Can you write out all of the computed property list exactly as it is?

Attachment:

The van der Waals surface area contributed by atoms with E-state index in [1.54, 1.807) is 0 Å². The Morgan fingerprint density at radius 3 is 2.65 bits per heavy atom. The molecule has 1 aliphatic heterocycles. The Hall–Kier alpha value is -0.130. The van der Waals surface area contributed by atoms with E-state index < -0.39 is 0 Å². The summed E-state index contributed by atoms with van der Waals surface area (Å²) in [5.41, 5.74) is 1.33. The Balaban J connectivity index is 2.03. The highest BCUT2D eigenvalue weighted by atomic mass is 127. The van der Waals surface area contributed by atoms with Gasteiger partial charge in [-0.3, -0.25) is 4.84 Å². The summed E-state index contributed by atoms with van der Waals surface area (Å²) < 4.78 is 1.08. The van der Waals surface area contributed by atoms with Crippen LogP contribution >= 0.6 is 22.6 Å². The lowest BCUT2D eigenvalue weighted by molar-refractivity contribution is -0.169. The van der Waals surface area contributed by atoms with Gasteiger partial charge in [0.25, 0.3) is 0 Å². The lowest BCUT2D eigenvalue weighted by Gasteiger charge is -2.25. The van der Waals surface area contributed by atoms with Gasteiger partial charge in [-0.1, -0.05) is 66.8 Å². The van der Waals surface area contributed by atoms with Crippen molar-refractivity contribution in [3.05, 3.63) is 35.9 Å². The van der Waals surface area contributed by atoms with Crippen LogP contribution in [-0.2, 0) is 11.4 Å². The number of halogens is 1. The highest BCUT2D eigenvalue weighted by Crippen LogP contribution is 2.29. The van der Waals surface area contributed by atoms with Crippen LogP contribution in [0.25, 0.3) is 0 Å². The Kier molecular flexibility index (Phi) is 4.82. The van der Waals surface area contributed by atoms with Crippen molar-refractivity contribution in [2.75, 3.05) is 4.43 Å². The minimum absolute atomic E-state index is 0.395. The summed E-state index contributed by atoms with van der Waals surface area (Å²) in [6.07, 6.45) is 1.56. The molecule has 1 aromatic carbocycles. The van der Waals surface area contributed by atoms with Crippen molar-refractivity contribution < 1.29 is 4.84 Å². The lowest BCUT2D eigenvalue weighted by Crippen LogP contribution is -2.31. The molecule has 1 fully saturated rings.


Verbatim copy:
The van der Waals surface area contributed by atoms with E-state index in [1.54, 1.807) is 0 Å². The Morgan fingerprint density at radius 3 is 2.65 bits per heavy atom. The molecule has 1 aliphatic heterocycles. The Hall–Kier alpha value is -0.130. The van der Waals surface area contributed by atoms with E-state index < -0.39 is 0 Å². The summed E-state index contributed by atoms with van der Waals surface area (Å²) in [5.41, 5.74) is 1.33. The Balaban J connectivity index is 2.03. The highest BCUT2D eigenvalue weighted by atomic mass is 127. The van der Waals surface area contributed by atoms with Gasteiger partial charge in [-0.3, -0.25) is 4.84 Å². The summed E-state index contributed by atoms with van der Waals surface area (Å²) < 4.78 is 1.08. The van der Waals surface area contributed by atoms with Crippen LogP contribution >= 0.6 is 22.6 Å². The lowest BCUT2D eigenvalue weighted by molar-refractivity contribution is -0.169. The van der Waals surface area contributed by atoms with Gasteiger partial charge in [0.25, 0.3) is 0 Å². The lowest BCUT2D eigenvalue weighted by Gasteiger charge is -2.25. The van der Waals surface area contributed by atoms with Gasteiger partial charge in [-0.1, -0.05) is 66.8 Å². The van der Waals surface area contributed by atoms with Crippen molar-refractivity contribution in [3.05, 3.63) is 35.9 Å². The van der Waals surface area contributed by atoms with Crippen LogP contribution in [-0.2, 0) is 11.4 Å². The number of halogens is 1. The highest BCUT2D eigenvalue weighted by Crippen LogP contribution is 2.29. The van der Waals surface area contributed by atoms with Crippen LogP contribution in [0.25, 0.3) is 0 Å². The Kier molecular flexibility index (Phi) is 4.82. The van der Waals surface area contributed by atoms with Crippen molar-refractivity contribution in [2.75, 3.05) is 4.43 Å². The minimum absolute atomic E-state index is 0.395. The summed E-state index contributed by atoms with van der Waals surface area (Å²) in [6.07, 6.45) is 1.56. The molecule has 1 aromatic carbocycles. The van der Waals surface area contributed by atoms with Crippen molar-refractivity contribution < 1.29 is 4.84 Å². The lowest BCUT2D eigenvalue weighted by Crippen LogP contribution is -2.31. The molecule has 1 fully saturated rings.